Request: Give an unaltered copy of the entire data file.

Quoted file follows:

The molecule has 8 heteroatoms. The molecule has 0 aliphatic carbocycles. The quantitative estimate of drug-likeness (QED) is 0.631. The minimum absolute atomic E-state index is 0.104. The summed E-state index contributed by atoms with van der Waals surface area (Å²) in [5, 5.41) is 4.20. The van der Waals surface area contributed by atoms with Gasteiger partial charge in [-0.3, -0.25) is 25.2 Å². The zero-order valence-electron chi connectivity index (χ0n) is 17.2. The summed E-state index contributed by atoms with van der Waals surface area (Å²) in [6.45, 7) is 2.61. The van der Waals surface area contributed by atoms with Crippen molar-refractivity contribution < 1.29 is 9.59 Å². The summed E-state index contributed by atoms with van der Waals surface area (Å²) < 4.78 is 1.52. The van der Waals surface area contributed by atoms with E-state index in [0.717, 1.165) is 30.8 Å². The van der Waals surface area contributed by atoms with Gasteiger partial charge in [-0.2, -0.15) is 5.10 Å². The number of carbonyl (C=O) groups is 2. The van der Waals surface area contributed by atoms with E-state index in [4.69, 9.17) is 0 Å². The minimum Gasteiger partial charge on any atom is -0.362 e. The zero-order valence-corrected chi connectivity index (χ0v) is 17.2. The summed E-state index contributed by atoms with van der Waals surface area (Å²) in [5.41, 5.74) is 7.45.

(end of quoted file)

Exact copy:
The molecule has 8 heteroatoms. The molecule has 0 aliphatic carbocycles. The quantitative estimate of drug-likeness (QED) is 0.631. The minimum absolute atomic E-state index is 0.104. The summed E-state index contributed by atoms with van der Waals surface area (Å²) in [5, 5.41) is 4.20. The van der Waals surface area contributed by atoms with Gasteiger partial charge in [-0.3, -0.25) is 25.2 Å². The zero-order valence-electron chi connectivity index (χ0n) is 17.2. The summed E-state index contributed by atoms with van der Waals surface area (Å²) in [6.45, 7) is 2.61. The van der Waals surface area contributed by atoms with Crippen molar-refractivity contribution < 1.29 is 9.59 Å². The summed E-state index contributed by atoms with van der Waals surface area (Å²) < 4.78 is 1.52. The van der Waals surface area contributed by atoms with E-state index in [0.717, 1.165) is 30.8 Å². The van der Waals surface area contributed by atoms with Gasteiger partial charge in [-0.2, -0.15) is 5.10 Å². The number of carbonyl (C=O) groups is 2. The van der Waals surface area contributed by atoms with E-state index in [4.69, 9.17) is 0 Å². The minimum Gasteiger partial charge on any atom is -0.362 e. The zero-order valence-corrected chi connectivity index (χ0v) is 17.2. The summed E-state index contributed by atoms with van der Waals surface area (Å²) in [5.41, 5.74) is 7.45.